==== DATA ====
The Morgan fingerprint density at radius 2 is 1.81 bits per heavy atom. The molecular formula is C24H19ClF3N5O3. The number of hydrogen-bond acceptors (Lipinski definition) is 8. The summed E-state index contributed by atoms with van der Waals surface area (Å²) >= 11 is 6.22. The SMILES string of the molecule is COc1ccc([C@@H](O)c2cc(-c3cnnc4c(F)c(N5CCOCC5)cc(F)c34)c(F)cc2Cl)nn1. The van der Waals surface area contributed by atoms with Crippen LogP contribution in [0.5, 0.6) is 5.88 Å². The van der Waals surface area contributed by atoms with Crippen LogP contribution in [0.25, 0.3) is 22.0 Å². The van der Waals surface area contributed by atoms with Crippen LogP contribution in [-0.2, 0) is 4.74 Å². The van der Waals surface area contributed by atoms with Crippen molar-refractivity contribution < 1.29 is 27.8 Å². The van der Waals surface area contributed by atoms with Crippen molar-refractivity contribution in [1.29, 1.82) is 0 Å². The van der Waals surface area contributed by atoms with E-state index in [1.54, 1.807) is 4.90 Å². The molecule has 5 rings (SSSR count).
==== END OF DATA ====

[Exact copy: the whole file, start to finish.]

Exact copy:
The Morgan fingerprint density at radius 2 is 1.81 bits per heavy atom. The molecular formula is C24H19ClF3N5O3. The number of hydrogen-bond acceptors (Lipinski definition) is 8. The summed E-state index contributed by atoms with van der Waals surface area (Å²) >= 11 is 6.22. The SMILES string of the molecule is COc1ccc([C@@H](O)c2cc(-c3cnnc4c(F)c(N5CCOCC5)cc(F)c34)c(F)cc2Cl)nn1. The van der Waals surface area contributed by atoms with Crippen LogP contribution in [0.5, 0.6) is 5.88 Å². The van der Waals surface area contributed by atoms with Crippen LogP contribution in [0.25, 0.3) is 22.0 Å². The van der Waals surface area contributed by atoms with Crippen LogP contribution in [-0.2, 0) is 4.74 Å². The van der Waals surface area contributed by atoms with Crippen molar-refractivity contribution < 1.29 is 27.8 Å². The van der Waals surface area contributed by atoms with Crippen molar-refractivity contribution in [1.29, 1.82) is 0 Å². The van der Waals surface area contributed by atoms with E-state index in [1.54, 1.807) is 4.90 Å². The molecule has 5 rings (SSSR count).